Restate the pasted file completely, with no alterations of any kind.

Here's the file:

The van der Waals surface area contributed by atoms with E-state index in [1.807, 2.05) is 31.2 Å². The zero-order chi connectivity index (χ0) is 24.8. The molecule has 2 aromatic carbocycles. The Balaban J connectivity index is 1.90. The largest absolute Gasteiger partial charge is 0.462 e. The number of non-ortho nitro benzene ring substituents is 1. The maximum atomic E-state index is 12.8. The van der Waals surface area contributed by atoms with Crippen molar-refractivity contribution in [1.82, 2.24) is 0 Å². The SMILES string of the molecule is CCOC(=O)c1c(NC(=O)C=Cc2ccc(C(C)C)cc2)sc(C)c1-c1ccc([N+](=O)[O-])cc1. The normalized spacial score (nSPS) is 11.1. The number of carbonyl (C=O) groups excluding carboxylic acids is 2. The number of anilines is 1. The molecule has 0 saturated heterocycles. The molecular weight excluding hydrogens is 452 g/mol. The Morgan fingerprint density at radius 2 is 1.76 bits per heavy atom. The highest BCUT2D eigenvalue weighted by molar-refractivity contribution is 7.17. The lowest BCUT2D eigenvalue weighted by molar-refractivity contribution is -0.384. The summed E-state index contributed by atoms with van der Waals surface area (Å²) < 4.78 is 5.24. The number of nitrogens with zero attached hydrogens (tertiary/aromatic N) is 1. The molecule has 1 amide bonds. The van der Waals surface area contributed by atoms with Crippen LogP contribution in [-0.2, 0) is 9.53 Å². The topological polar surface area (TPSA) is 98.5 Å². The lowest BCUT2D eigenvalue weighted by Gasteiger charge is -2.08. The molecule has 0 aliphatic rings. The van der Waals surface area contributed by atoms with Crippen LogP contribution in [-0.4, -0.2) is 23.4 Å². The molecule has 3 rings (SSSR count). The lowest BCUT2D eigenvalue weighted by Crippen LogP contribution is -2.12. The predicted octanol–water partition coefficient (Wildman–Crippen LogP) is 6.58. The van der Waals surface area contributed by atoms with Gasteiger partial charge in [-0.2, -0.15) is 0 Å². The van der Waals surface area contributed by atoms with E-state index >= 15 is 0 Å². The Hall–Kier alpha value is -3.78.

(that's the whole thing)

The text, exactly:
The van der Waals surface area contributed by atoms with E-state index in [1.807, 2.05) is 31.2 Å². The zero-order chi connectivity index (χ0) is 24.8. The molecule has 2 aromatic carbocycles. The Balaban J connectivity index is 1.90. The largest absolute Gasteiger partial charge is 0.462 e. The number of non-ortho nitro benzene ring substituents is 1. The maximum atomic E-state index is 12.8. The van der Waals surface area contributed by atoms with Crippen molar-refractivity contribution in [1.82, 2.24) is 0 Å². The SMILES string of the molecule is CCOC(=O)c1c(NC(=O)C=Cc2ccc(C(C)C)cc2)sc(C)c1-c1ccc([N+](=O)[O-])cc1. The normalized spacial score (nSPS) is 11.1. The number of carbonyl (C=O) groups excluding carboxylic acids is 2. The number of anilines is 1. The molecule has 0 saturated heterocycles. The molecular weight excluding hydrogens is 452 g/mol. The Morgan fingerprint density at radius 2 is 1.76 bits per heavy atom. The highest BCUT2D eigenvalue weighted by molar-refractivity contribution is 7.17. The lowest BCUT2D eigenvalue weighted by molar-refractivity contribution is -0.384. The summed E-state index contributed by atoms with van der Waals surface area (Å²) < 4.78 is 5.24. The number of nitrogens with zero attached hydrogens (tertiary/aromatic N) is 1. The molecule has 1 amide bonds. The van der Waals surface area contributed by atoms with Crippen LogP contribution in [-0.2, 0) is 9.53 Å². The topological polar surface area (TPSA) is 98.5 Å². The lowest BCUT2D eigenvalue weighted by Gasteiger charge is -2.08. The molecule has 0 aliphatic rings. The van der Waals surface area contributed by atoms with Crippen LogP contribution in [-0.4, -0.2) is 23.4 Å². The molecule has 3 rings (SSSR count). The lowest BCUT2D eigenvalue weighted by Crippen LogP contribution is -2.12. The predicted octanol–water partition coefficient (Wildman–Crippen LogP) is 6.58. The van der Waals surface area contributed by atoms with Gasteiger partial charge in [-0.2, -0.15) is 0 Å². The van der Waals surface area contributed by atoms with E-state index >= 15 is 0 Å². The Hall–Kier alpha value is -3.78.